A note from project director Dana Caspersen
How do we broaden our sense of what matters in times of conflict?
I am a practitioner in the fields of both conflict engagement and choreography. Working at this intersection, I have come to see that any view of the world is a snapshot of attention: what is left aside, what is taken in.
In conflict, our attention is often primarily on the gestures of attack and defense. The full range of gesture through which we are constantly receiving and transmitting our experience of the human condition often goes unattended. The Dis/Agreement Project invites attention to this broader spectrum of human gesture, to expand our sense of what matters, beyond attack and defense, in times and places of conflict.
I started this project after noticing my own tendency to dehumanize people who hold political views that are in opposition to mine. I wondered: what would it be like to build, instead, a practice of remaining curious about these people with whom I disagree?
Nine artists from around the world joined me on the project. Each of us chose a topic important to us, found people that we agreed and disagreed with on that topic, and exchanged with them. First, through spoken conversations exploring why people believe what they do and then through physical conversations, responding with simple physical gestures to questions about how life feels. The gestures of the artists and their conversation partners– 47 people from 11 countries– were then transcribed into written and spoken language, creating choreographic distillations of experience to be again fleshed out into action by the minds of listeners and viewers.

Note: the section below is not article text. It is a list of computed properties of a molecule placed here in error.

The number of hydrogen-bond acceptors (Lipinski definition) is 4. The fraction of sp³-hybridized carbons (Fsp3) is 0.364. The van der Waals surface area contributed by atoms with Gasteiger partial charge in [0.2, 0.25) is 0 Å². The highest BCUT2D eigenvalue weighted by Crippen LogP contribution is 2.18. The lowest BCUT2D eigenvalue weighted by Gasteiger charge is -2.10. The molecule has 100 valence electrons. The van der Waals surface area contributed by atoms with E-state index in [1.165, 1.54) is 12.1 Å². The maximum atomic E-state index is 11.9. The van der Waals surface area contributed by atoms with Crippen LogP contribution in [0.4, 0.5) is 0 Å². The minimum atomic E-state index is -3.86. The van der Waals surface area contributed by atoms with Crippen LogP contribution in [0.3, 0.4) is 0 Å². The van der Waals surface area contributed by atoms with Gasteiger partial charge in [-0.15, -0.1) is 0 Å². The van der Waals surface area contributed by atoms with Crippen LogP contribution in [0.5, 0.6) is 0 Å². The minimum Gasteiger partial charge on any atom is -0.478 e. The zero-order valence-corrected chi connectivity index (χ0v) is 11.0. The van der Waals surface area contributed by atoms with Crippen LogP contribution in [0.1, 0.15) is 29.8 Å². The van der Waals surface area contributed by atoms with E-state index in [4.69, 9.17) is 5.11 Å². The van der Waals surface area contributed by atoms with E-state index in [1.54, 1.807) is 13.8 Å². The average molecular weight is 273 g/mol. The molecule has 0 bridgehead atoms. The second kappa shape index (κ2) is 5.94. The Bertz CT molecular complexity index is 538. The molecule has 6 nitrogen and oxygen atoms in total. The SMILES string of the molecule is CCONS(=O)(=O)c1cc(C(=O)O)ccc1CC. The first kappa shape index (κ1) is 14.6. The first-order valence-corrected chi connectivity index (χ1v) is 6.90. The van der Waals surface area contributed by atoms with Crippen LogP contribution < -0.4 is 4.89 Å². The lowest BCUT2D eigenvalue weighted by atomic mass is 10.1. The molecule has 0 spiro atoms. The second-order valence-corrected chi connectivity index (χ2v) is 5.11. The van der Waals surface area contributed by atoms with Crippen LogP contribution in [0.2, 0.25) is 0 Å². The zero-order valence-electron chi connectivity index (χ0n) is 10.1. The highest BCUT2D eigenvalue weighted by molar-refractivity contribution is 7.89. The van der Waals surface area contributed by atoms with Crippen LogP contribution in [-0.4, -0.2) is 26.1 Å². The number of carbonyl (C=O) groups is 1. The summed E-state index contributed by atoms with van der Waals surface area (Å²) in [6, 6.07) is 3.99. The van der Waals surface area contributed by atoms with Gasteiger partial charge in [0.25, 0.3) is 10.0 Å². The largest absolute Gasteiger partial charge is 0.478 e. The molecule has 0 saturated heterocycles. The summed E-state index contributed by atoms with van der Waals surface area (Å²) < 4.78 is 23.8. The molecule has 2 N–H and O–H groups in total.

What we pay attention to determines not only what we see, but what we are able to imagine is possible. When we enter a practice of humanization, we have a chance to illuminate the complexity of what matters in times of conflict and consider its possibilities as we collectively shape our world.
Thank you for joining us.
The Dis/Agreement Project is adaptable in form to meet the differing interests and resources of groups and communities. It can appear as a film and / or audio installation, as printed visuals, as a training, an interactive dialogue, or as online acoustic experience available through a QR code. If you are interested in bringing The Dis/Agreement Project to your space or community, please be in touch.
With gratitude to my partners on the Dis/Agreement Project:
Mengfan Wang (China / Japan), Jakevis Thomason (South Carolina, United States), Valerie Oliveiro (Mni Sota Makoce United States, Singapore), Jacquey Nyaminde (Nairobi, Kenya), Ani Javian (New Jersey, United States), Mayra Hernandez (Boston, United States), Isaac Blake (UK Romani Gypsy), Nour Barakeh (Syria/ Austria), and Jumana Al Refai (Kuwait).
And to our conversation partners, who made this project possible:
Zhiguang, Beijing, China
Xiaxin, Jinshandian, China
William, Boston, U.S.
Thomas, Brooklyn, New York
Teresa, Rhode Island, U.S.
Takesha, South Carolina, U.S.
Samantha John, Nairobi, Kenya
Sally, UK Romani Gypsy
Ryan, South Carolina, U.S.
Rizwan, New Jersey, U.S.
Raja, Brooklyn, New York
Qing, Qingdao, China
Qamar, Mni Sóta Makoce
Oneshia, South Carolina
Oliver, Boston, U.S.
Michelle, New Jersey, U.S.
Melvin, Nairobi, Kenya
Marcela, Mni Sóta Makoce (Minneapolis), U.S.
Magnus, Rhode Island, U.S.
Lacey, South Carolina, U.S.
Iddi, Nairobi, Kenya
Èstêbán Môrdècái, Welsh Kali
Anthony, Nairobi, Kenya
Allison, Welsh Romani
Adriane, Boston, U.S.
THE DIS/AGREEMENT PROJECT is supported by the Goethe Institutes of Boston & Chicago, the Dance Department of Mason Gross School of the Arts, Rutgers University, the State University of N.J., USA, the National Performance Netz-Stepping Out, and the Federal Government Commissioner for Culture and Media in the program NEUSTART KULTUR, [aid program DIS-TANZEN/ tanz:digital/ DIS-TANZ-START] of the Dachverband Tanz, Germany.